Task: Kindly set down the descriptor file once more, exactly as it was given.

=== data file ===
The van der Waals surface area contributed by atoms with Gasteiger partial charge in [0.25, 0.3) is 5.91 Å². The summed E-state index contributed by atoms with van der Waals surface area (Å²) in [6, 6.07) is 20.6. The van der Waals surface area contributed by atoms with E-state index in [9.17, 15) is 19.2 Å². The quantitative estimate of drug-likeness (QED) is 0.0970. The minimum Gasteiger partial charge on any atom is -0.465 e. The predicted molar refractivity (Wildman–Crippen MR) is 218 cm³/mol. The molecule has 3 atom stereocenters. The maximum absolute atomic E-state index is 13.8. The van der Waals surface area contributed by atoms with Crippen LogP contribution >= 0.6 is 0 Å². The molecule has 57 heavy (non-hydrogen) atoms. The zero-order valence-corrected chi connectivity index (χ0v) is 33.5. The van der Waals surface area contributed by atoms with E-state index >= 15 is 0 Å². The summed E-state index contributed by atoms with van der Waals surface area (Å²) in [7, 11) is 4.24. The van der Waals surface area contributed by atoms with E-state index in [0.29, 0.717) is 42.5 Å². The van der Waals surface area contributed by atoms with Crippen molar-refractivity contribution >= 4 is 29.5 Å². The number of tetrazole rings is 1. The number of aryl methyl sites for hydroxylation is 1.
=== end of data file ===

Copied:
The van der Waals surface area contributed by atoms with Gasteiger partial charge in [0.25, 0.3) is 5.91 Å². The summed E-state index contributed by atoms with van der Waals surface area (Å²) in [6, 6.07) is 20.6. The van der Waals surface area contributed by atoms with E-state index in [9.17, 15) is 19.2 Å². The quantitative estimate of drug-likeness (QED) is 0.0970. The minimum Gasteiger partial charge on any atom is -0.465 e. The predicted molar refractivity (Wildman–Crippen MR) is 218 cm³/mol. The molecule has 3 atom stereocenters. The maximum absolute atomic E-state index is 13.8. The van der Waals surface area contributed by atoms with Crippen LogP contribution >= 0.6 is 0 Å². The molecule has 57 heavy (non-hydrogen) atoms. The zero-order valence-corrected chi connectivity index (χ0v) is 33.5. The van der Waals surface area contributed by atoms with E-state index >= 15 is 0 Å². The summed E-state index contributed by atoms with van der Waals surface area (Å²) in [7, 11) is 4.24. The van der Waals surface area contributed by atoms with E-state index in [0.29, 0.717) is 42.5 Å². The van der Waals surface area contributed by atoms with Crippen molar-refractivity contribution >= 4 is 29.5 Å². The number of tetrazole rings is 1. The number of aryl methyl sites for hydroxylation is 1.